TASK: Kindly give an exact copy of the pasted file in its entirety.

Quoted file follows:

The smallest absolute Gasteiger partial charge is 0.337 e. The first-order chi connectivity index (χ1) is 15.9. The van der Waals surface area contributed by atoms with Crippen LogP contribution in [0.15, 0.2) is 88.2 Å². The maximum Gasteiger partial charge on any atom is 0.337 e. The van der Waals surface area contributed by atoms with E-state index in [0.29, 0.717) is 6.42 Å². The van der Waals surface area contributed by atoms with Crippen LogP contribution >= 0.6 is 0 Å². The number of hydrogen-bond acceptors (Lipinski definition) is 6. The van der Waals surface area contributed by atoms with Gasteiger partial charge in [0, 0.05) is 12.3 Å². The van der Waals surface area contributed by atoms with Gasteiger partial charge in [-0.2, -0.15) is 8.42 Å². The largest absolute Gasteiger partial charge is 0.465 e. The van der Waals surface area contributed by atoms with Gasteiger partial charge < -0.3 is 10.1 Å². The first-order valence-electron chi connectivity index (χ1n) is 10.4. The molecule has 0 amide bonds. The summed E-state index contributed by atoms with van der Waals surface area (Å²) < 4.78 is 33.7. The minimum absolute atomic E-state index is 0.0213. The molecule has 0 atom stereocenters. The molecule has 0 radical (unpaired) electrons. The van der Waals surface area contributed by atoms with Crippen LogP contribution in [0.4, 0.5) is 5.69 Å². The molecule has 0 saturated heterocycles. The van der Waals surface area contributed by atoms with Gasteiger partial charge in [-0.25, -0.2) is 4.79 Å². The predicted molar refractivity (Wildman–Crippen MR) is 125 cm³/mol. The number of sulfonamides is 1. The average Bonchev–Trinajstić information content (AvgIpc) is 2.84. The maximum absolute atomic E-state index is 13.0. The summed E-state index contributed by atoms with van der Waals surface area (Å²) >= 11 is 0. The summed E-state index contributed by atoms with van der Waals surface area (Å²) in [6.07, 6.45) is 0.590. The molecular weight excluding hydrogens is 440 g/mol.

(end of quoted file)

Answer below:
The smallest absolute Gasteiger partial charge is 0.337 e. The first-order chi connectivity index (χ1) is 15.9. The van der Waals surface area contributed by atoms with Crippen LogP contribution in [0.15, 0.2) is 88.2 Å². The maximum Gasteiger partial charge on any atom is 0.337 e. The van der Waals surface area contributed by atoms with E-state index in [0.29, 0.717) is 6.42 Å². The van der Waals surface area contributed by atoms with Crippen LogP contribution >= 0.6 is 0 Å². The number of hydrogen-bond acceptors (Lipinski definition) is 6. The van der Waals surface area contributed by atoms with Gasteiger partial charge in [0, 0.05) is 12.3 Å². The van der Waals surface area contributed by atoms with Gasteiger partial charge in [-0.2, -0.15) is 8.42 Å². The largest absolute Gasteiger partial charge is 0.465 e. The van der Waals surface area contributed by atoms with Gasteiger partial charge < -0.3 is 10.1 Å². The first-order valence-electron chi connectivity index (χ1n) is 10.4. The molecule has 0 amide bonds. The summed E-state index contributed by atoms with van der Waals surface area (Å²) < 4.78 is 33.7. The minimum absolute atomic E-state index is 0.0213. The molecule has 0 atom stereocenters. The molecule has 0 radical (unpaired) electrons. The van der Waals surface area contributed by atoms with Crippen LogP contribution in [0.4, 0.5) is 5.69 Å². The molecule has 0 saturated heterocycles. The van der Waals surface area contributed by atoms with Gasteiger partial charge in [-0.25, -0.2) is 4.79 Å². The predicted molar refractivity (Wildman–Crippen MR) is 125 cm³/mol. The number of sulfonamides is 1. The average Bonchev–Trinajstić information content (AvgIpc) is 2.84. The maximum absolute atomic E-state index is 13.0. The summed E-state index contributed by atoms with van der Waals surface area (Å²) >= 11 is 0. The summed E-state index contributed by atoms with van der Waals surface area (Å²) in [6.07, 6.45) is 0.590. The molecular weight excluding hydrogens is 440 g/mol.